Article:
The Cell Cycle

Section Summary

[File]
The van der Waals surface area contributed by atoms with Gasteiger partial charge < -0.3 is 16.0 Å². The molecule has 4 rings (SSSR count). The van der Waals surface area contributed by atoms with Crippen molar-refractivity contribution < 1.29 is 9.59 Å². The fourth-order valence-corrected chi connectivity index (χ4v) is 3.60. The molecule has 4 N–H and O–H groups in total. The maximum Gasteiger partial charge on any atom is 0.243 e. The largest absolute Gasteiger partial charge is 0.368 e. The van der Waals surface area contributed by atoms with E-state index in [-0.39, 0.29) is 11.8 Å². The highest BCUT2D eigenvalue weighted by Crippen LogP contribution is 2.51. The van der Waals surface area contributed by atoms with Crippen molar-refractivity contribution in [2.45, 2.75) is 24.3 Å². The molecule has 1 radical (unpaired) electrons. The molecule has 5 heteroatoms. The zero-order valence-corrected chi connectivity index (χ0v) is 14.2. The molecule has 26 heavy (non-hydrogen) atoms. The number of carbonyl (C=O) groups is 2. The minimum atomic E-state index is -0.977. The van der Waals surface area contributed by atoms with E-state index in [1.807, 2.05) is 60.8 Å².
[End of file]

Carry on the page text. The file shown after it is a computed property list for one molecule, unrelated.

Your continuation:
The cell cycle is an orderly sequence of events. Cells on the path to cell division proceed through a series of precisely timed and carefully regulated stages. In eukaryotes, the cell cycle consists of a long preparatory period, called interphase, during which chromosomes are replicated. Interphase is divided into G1, S, and G2 phases. The mitotic phase begins with karyokinesis (mitosis), which consists of five stages: prophase, prometaphase, metaphase, anaphase, and telophase. The final stage of the cell division process, and sometimes viewed as the final stage of the mitotic phase, is cytokinesis, during which the cytoplasmic components of the daughter cells are separated either by an actin ring (animal cells) or by cell plate formation (plant cells).